Let’s say you are stranded in the desert with limited supplies. If you have a water tank that holds 20 gallons, you shouldn’t be thirsty for a long time. But what if the bottleneck is a millimeter wide? Now the water won’t help because it’s going to take you hours to get one drink out of it. Likewise, a gigantic income value doesn’t help if you can only withdraw a tiny percentage of it per year. It pays to check every number that goes into the final calculation, not just the flashy ones.
4. How do flexible premiums affect my contract?
With annuities quickly evolving, it’s not unheard of for a client to use a deferred annuity in a manner similar to a qualified retirement plan — making small contributions monthly or annually with the intent of using them for future income. Not all contracts allow this, of course, but among those that do, there are still several factors to take into consideration.
The first that many ask about is the dreaded “rolling surrender.” This term describes each new premium starting its own surrender schedule. For instance, if you have a seven-year surrender schedule and deposit additional premiums in year four, you won’t be able to access your full value until year 11. The good news is that the rolling surrender is virtually extinct at this point and most contracts become liquid after the surrender period regardless of additional premiums. A few are still kicking around though, so be sure you know exactly what you are dealing with.
More often, you should consider how the terms of the contract helps or harms the client’s retirement plan. If the product has a bonus, does it only apply to premiums in the first year? Some allow you to get the bonus for several years, which give the contract value a great boost. Some deferred income annuities (DIAs) allow flexible premiums, as well. The thing to keep in mind is that because income annuity rates change frequently, you won’t know the eventual monthly payment with 100% accuracy until the final premium is paid.
Any time the client is planning to make flexible deposits into the contract, it’s a good idea to look into how that will affect his or her income and retirement in the long run. Small differences between contracts can make a huge difference when born out over 10 or 15 years.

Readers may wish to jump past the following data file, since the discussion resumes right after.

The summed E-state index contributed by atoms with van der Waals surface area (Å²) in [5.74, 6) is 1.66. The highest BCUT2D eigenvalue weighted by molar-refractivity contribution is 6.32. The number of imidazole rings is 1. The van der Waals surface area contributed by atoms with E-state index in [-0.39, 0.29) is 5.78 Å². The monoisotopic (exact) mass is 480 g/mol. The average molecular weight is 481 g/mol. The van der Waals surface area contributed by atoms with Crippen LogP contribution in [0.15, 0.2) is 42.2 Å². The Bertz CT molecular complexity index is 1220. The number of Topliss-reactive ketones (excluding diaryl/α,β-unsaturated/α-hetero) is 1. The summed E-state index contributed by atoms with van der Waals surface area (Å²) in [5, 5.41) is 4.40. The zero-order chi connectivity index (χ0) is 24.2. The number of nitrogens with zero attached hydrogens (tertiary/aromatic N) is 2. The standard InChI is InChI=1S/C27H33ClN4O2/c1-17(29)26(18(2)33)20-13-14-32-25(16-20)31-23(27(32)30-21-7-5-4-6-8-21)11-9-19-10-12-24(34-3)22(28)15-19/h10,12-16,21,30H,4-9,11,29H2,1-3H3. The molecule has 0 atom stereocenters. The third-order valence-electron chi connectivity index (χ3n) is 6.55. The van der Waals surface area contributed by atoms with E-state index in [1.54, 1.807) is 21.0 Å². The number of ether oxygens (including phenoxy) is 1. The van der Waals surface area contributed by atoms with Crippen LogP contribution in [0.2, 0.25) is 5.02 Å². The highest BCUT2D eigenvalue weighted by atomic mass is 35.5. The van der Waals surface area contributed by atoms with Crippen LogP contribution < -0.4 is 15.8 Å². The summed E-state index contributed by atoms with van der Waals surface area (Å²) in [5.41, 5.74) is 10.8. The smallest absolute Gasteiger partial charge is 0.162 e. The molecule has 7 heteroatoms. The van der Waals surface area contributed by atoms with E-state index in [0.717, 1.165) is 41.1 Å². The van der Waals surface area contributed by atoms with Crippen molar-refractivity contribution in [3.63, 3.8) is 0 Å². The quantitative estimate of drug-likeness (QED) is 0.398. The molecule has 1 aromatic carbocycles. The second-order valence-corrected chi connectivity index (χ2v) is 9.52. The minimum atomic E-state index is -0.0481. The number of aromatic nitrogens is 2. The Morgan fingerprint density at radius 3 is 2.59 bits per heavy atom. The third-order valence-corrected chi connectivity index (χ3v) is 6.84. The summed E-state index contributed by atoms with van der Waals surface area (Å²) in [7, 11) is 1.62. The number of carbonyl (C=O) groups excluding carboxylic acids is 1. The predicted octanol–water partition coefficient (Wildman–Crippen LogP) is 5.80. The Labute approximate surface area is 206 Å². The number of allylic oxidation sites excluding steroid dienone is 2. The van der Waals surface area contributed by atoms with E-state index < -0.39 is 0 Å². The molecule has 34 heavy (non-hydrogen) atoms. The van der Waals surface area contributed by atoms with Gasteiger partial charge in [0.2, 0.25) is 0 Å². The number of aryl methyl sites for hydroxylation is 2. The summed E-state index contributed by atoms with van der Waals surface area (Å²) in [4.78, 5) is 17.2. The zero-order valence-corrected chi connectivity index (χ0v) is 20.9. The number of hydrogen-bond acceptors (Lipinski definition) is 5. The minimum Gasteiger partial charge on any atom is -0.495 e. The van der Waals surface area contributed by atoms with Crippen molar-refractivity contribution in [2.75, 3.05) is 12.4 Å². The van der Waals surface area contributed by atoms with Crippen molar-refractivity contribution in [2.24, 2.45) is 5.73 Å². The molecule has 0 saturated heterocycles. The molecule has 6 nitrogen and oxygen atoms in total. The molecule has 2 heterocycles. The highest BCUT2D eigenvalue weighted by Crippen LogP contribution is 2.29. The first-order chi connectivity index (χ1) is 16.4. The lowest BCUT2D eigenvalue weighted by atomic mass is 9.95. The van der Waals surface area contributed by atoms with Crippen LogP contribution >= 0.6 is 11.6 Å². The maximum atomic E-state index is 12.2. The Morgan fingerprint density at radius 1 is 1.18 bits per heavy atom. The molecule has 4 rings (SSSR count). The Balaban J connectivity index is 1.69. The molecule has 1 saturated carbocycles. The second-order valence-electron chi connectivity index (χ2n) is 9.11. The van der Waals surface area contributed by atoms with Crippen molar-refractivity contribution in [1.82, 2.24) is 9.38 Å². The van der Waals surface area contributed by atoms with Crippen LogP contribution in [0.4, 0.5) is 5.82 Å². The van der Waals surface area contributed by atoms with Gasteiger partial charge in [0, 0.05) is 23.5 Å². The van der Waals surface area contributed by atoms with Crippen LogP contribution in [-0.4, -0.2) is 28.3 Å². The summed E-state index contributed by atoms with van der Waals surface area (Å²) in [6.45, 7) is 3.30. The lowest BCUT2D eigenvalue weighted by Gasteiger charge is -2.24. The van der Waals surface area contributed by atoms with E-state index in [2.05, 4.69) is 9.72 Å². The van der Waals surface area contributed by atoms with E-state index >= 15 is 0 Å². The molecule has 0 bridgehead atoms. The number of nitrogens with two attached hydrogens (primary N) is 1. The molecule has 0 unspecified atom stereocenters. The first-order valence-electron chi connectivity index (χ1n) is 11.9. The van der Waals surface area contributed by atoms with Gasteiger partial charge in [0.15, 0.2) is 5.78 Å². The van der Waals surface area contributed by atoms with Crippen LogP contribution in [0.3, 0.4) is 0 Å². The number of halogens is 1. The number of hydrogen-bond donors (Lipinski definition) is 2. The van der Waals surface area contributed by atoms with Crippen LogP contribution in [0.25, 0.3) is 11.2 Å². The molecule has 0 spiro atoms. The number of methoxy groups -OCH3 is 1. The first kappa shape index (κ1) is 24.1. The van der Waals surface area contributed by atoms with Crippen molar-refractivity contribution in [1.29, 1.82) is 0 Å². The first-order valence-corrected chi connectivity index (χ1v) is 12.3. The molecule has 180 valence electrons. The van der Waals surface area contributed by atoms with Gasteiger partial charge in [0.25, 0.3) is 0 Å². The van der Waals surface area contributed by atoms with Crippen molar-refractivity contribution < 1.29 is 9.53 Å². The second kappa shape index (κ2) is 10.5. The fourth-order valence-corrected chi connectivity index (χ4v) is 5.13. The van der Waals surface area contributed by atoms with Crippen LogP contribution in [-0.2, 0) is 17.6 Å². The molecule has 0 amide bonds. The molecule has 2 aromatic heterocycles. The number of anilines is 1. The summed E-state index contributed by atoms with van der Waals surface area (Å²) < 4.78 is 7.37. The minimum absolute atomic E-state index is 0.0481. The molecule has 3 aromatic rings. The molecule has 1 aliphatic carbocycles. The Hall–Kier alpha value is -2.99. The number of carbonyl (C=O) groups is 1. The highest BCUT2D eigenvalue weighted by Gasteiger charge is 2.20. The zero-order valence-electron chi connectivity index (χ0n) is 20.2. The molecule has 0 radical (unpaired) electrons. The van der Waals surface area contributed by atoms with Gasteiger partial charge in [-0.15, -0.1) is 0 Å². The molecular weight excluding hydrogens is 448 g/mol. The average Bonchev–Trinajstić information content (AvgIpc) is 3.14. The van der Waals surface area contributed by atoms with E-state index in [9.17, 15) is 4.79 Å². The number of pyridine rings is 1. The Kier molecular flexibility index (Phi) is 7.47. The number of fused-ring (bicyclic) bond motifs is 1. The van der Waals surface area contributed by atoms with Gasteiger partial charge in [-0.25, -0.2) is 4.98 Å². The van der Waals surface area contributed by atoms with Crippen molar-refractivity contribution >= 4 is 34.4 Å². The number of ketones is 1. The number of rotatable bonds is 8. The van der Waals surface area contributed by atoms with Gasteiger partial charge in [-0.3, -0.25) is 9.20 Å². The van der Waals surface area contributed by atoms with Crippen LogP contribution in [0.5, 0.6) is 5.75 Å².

5. Is there a bailout or an ROP?
One of the greatest objections to an annuity contract, especially with the suppressed rates we’ve been experiencing for the last few years, is that rates will rapidly rise and a client will “miss out” on lots of juicy interest because he or she is locked into a low rate. While it’s mathematically unlikely that sitting on cash earning less than 1% is a better option than earning some appreciable interest in an annuity, it remains a big sticking point for a lot of consumers.
What those consumers (and you) may not know is that there are fixed annuity contracts that offer an exit strategy. This is known as a return-of-premium, or ROP, feature. Note that this does not mean there is no surrender schedule. It does, however, mean that when the contract is surrendered, the client is guaranteed to never receive less than what he or she puts into the contract, minus any withdrawals he or she has already made. This means that if the fabled return of rates occurs in the next couple of years, the client can safely exit the contract without incurring a net loss and move the funds unhindered.
In the same vein, some contracts offer a “bailout” cap, usually set 50 to 100 basis points below the current cap. The bailout feature allows the client to exit the contract and keep any interest earned, if the annual cap is ever renewed below the bailout level. While this does not provide quite the same level of flexibility as an ROP, it can be another great safety net for the liquidity-minded client.
While some of these features and concepts may be elementary to the average advisor, it pays to remember that clients do not know all the ins and outs of a fixed annuity and are unaware of the potential advantages they offer. Ask these questions about the next annuity product you look at and you may find it’s an unexpectedly good fit for them.